SHINE is a photo exhibition by Alliyah Allen ’18 presented by the John B. Hurford ’60 Center for Arts and Humanities and VCAM that serves the purpose of archiving womxn of color at Haverford. The opening of SHINE was widely attended by students from all class years, professors, and staff members, as well as the president of the college, Kim Benston. The lobby of VCAM was adorned with elegant white and red roses that elevated the celebratory ambience of the event as it commenced.
Alliyah Allen ’18 gave a brief speech that highlighted the significance of her exhibition and how it was dedicated to all womxn of color in appreciation for their beauty and their experiences. Her speech was met with generous applause, awed smiles, and a spurt of meaningful conversations across the room. The complete album of curated photographs and written pieces was on display in different spots at the lobby, and people gathered in crowds to look at them together. Over many rounds of apple cider and cheese on crackers, there were a number of people who got quite teary-eyed and emotional at the sheer beauty and raw emotion reflected in the exhibits and written works in SHINE. The message hit home for a lot of people, of color or otherwise.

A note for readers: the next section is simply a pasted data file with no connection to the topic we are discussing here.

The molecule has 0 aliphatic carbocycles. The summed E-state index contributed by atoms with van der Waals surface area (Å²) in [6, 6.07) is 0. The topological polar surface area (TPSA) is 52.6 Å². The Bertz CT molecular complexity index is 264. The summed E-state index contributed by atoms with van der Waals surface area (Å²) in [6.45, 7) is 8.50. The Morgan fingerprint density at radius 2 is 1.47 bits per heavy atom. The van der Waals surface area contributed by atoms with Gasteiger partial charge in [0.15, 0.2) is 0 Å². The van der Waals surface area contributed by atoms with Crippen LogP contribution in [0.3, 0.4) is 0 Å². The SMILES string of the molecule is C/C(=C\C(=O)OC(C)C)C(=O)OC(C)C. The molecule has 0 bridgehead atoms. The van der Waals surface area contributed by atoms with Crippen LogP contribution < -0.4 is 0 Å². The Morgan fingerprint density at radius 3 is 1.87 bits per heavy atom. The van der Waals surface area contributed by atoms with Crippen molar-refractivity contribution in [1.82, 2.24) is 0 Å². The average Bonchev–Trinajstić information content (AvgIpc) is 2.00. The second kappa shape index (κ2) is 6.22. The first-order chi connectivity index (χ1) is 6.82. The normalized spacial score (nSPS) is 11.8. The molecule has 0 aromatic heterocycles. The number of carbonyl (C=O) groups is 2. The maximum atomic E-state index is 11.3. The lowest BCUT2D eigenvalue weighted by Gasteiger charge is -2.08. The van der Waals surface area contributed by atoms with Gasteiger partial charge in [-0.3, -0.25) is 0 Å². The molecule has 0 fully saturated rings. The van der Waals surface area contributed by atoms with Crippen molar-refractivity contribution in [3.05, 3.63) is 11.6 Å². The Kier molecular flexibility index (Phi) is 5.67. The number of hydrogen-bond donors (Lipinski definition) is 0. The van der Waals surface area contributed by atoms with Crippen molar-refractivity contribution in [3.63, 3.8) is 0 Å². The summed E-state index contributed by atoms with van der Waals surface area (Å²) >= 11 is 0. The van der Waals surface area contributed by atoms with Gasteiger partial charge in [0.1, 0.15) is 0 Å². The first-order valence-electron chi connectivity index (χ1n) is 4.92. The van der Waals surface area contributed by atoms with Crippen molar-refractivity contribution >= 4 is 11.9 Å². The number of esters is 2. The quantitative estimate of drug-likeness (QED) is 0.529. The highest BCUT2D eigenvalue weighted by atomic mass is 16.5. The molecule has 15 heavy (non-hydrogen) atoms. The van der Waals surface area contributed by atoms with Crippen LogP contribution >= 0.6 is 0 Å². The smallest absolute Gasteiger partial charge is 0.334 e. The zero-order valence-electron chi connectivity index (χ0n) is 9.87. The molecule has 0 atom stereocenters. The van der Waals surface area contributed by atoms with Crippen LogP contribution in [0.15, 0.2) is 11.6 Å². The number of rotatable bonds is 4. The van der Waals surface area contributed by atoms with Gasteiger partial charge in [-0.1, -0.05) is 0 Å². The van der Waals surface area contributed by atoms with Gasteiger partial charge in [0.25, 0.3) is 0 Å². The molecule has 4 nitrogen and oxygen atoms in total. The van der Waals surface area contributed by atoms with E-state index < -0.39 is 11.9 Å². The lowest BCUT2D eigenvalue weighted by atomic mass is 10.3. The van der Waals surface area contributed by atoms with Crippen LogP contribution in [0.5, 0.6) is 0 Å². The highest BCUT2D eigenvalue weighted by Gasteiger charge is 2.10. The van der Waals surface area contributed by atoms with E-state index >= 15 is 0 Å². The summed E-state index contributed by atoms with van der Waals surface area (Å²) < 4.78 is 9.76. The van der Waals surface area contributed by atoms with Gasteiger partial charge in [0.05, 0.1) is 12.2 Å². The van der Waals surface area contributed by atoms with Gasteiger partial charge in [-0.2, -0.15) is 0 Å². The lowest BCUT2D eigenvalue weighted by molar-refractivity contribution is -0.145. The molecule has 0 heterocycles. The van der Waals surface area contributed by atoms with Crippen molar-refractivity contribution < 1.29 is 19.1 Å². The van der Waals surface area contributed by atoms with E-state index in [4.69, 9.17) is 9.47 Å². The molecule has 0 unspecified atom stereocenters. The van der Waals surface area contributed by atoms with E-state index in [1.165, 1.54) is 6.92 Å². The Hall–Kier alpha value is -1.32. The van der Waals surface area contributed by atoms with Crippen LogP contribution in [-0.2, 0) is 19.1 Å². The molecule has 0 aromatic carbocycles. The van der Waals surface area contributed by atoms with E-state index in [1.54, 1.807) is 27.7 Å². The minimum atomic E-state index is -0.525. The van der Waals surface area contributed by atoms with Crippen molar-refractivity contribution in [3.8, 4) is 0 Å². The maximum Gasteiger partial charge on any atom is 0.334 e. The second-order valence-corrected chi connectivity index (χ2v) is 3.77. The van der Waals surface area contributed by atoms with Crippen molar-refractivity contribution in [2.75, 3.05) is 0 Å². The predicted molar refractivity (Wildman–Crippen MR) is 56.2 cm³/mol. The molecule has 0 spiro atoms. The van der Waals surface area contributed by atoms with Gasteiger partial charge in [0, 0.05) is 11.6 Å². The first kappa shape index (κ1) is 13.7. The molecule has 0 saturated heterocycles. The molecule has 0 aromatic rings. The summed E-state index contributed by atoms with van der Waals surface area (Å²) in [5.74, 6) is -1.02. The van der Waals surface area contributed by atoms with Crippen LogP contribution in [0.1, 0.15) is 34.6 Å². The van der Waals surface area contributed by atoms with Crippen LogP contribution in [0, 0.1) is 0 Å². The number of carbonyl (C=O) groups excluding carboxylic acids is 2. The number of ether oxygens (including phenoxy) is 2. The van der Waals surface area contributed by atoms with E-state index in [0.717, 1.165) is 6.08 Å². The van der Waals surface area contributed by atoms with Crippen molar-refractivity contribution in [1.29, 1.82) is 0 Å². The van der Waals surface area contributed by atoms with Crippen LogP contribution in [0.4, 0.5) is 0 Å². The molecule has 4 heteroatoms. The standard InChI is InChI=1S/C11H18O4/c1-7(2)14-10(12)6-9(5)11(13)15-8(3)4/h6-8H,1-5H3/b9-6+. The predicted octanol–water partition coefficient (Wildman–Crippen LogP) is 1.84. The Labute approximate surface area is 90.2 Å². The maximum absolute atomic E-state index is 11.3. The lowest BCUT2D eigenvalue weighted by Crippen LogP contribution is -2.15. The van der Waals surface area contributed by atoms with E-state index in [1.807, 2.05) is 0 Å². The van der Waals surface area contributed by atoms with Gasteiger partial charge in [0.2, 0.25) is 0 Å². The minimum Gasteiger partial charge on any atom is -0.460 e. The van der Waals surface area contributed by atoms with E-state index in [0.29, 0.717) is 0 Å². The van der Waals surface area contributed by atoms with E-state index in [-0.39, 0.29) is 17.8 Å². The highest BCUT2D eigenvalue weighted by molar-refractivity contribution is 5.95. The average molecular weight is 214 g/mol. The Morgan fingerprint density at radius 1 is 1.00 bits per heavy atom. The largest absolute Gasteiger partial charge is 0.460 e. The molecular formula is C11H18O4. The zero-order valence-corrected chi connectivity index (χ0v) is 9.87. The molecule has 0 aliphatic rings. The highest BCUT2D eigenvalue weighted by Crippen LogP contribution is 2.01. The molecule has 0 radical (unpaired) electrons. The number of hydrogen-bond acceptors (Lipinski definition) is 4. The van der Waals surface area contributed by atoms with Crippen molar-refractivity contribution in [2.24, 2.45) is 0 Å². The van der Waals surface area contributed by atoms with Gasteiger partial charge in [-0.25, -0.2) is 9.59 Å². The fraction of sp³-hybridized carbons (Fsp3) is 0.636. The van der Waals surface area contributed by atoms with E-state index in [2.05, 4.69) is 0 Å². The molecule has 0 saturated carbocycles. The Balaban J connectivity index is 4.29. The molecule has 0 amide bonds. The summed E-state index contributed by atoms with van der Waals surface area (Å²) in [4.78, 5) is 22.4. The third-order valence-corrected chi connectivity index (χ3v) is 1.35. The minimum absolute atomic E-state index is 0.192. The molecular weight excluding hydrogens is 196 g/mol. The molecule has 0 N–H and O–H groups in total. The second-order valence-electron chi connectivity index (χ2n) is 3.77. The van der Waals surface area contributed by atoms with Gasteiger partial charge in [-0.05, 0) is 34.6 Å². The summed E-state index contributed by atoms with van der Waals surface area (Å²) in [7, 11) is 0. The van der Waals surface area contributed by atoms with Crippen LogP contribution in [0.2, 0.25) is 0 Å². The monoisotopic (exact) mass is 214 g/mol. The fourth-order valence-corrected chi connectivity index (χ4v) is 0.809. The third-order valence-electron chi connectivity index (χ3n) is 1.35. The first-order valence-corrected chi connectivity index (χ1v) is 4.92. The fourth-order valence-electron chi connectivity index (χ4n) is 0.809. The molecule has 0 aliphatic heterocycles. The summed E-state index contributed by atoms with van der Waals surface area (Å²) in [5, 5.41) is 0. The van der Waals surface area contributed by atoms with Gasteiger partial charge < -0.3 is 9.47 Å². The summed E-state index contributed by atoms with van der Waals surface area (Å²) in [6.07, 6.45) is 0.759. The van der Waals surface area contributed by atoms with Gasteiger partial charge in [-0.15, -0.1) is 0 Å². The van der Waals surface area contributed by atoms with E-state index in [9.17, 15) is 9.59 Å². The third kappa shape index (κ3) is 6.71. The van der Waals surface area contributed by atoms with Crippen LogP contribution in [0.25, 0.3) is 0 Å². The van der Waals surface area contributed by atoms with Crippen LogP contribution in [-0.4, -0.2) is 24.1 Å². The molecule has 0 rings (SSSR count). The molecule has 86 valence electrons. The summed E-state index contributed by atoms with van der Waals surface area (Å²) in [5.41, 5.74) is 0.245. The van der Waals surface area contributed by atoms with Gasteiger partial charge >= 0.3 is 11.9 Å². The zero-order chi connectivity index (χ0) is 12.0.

Conversations overheard around the room explored how ‘womxn of color’ is a concept that is mainly centered in the United States and that a lot of international students were confused about whether or not they identified as the same back home – as everyone was essentially a ‘person of color’ in the places they called home. There were conversations about microaggressions and the small injustices that womxn of color face daily, and how they become so internalised that they don’t bother people anymore. All this meaningful sharing and expression was powerfully facilitated by SHINE, in the true spirit of reflective yet prideful celebration.
The SHINE exhibit is housed in the VCAM lobby and will be on display until December 22. Come see Allen’s work and share in the lives and beauty of womxn of color on Haverford’s campus.
Noorie Chowdhury ’21, Mumbai, India